Yesterday wasn't a great day for church-state separation. President George W. Bush convened a White House summit on ways to finance faith-based schools, and Jeb Bush's allies took a major step towards erasing religious liberty protections from the Florida Constitution.
Exactly why financing religious schools is in the purview of the government and not religious institutions isn't clear to me, but I'm not surprised the two have taken on the project.
The president and his brother are die-hard supporters of voucher subsidies for religious and other private schools. "My whole theory of life," President Bush said yesterday, "was we ought to be asking about results, not necessarily process." (How very Machiavellian of him.) He's responsible for Washington, D.C.'s voucher scheme and asked Congress to approve $300 million for private school vouchers in his 2008 State of the Union address.
Interestingly, both President Bush's speech and First Lady Laura Bush's remarks in January highlighted how private organizations (both religious and secular) are helping save faith-based schools. No matter, the Bushes are determined to send kids to religious schools on the taxpayer's dime.
In his Summit address, Bush urged state lawmakers to repeal their constitutions' no-aid provisions (sometimes – often inaccurately and pejoratively – called "Blaine Amendments").
"If [state lawmakers are] concerned about quality education for children, and if they're concerned about these schools closing," Bush said through thunderous applause, "they ought to remove the Blaine Amendments."
Funny, that's exactly what Jeb is trying to do in Florida. The State Supreme Court rebuffed his attempts to defy the state constitution and fund religious schools as governor, so his allies on the Florida Taxation and Budget Reform Commission are trying to remove that pesky obstacle.
A rabbi and two reverends recently wrote the Commission on behalf of themselves and the Florida members of Americans United for Separation of Church and State.
"Each of us are members of differing faiths—one a Baptist minister, one a Presbyterian – USA minister, and one a Rabbi—but all of us agree that the current [no-aid provision] of the Florida Constitution is critical to preserving religious liberty," they wrote.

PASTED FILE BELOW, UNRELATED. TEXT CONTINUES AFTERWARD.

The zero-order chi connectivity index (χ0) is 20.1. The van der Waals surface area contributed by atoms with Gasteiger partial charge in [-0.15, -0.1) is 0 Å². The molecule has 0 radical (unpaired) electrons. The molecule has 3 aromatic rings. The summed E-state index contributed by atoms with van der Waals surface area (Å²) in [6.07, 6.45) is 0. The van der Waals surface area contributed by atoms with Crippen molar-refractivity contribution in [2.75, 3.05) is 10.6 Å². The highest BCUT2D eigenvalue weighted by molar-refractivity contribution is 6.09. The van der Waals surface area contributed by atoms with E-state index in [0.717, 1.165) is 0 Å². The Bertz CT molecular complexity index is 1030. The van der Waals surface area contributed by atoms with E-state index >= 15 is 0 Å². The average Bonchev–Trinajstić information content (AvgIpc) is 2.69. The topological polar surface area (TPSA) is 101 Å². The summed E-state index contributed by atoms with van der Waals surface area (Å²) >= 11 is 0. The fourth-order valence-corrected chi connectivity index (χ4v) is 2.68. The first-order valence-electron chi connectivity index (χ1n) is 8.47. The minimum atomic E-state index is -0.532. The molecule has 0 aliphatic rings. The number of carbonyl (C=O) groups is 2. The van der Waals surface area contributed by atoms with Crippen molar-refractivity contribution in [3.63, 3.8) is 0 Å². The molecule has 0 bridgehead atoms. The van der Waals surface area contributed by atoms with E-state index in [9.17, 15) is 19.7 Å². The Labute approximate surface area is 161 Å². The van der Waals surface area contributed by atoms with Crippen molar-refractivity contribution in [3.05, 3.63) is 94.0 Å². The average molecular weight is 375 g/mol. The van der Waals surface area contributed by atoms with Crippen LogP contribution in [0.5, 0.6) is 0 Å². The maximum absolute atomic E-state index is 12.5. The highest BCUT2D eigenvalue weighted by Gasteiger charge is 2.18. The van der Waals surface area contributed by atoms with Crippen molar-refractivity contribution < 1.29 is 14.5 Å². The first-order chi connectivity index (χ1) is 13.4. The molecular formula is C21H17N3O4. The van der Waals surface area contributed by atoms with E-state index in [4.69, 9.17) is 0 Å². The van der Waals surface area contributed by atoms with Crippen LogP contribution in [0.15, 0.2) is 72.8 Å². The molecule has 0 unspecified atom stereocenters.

"This most basic liberty is built on a foundation of the freedom to exercise one's religion and the freedom from government funding of and interference with religion. Without one part of the foundation, religious freedom will falter."
Impassioned pleas notwithstanding, the Commission voted to put two very dangerous constitutional amendments on the November ballot.
Handing religious liberty over to the democratic process makes me very nervous. Justice Robert H. Jackson wrote in 1943 that the "the very purpose of a Bill of Rights was to withdraw certain subjects from the vicissitudes of political controversy, to place them beyond the reach of majorities....fundamental rights may not be submitted to a vote; they depend on the outcome of no elections."
An American citizen's right not to fund religious indoctrination is a fundamental right. James Madison wrote in 1785 that "it is proper to take alarm at the first experiment on our liberties....Who does not see...that the same authority which can force a citizen to contribute three pence only of his property for the support of any one establishment, may force him to conform to any other establishment in all cases whatsoever?"
The following year, Thomas Jefferson wrote that "to compel a man to furnish contributions of money for the propagation of opinions which he disbelieves, is sinful and tyrannical."
Florida voters, and every voter in states with no-aid provisions, should be concerned about upholding those ideals. Improving education is a noble and necessary goal, but it can't come at religious liberty's expense.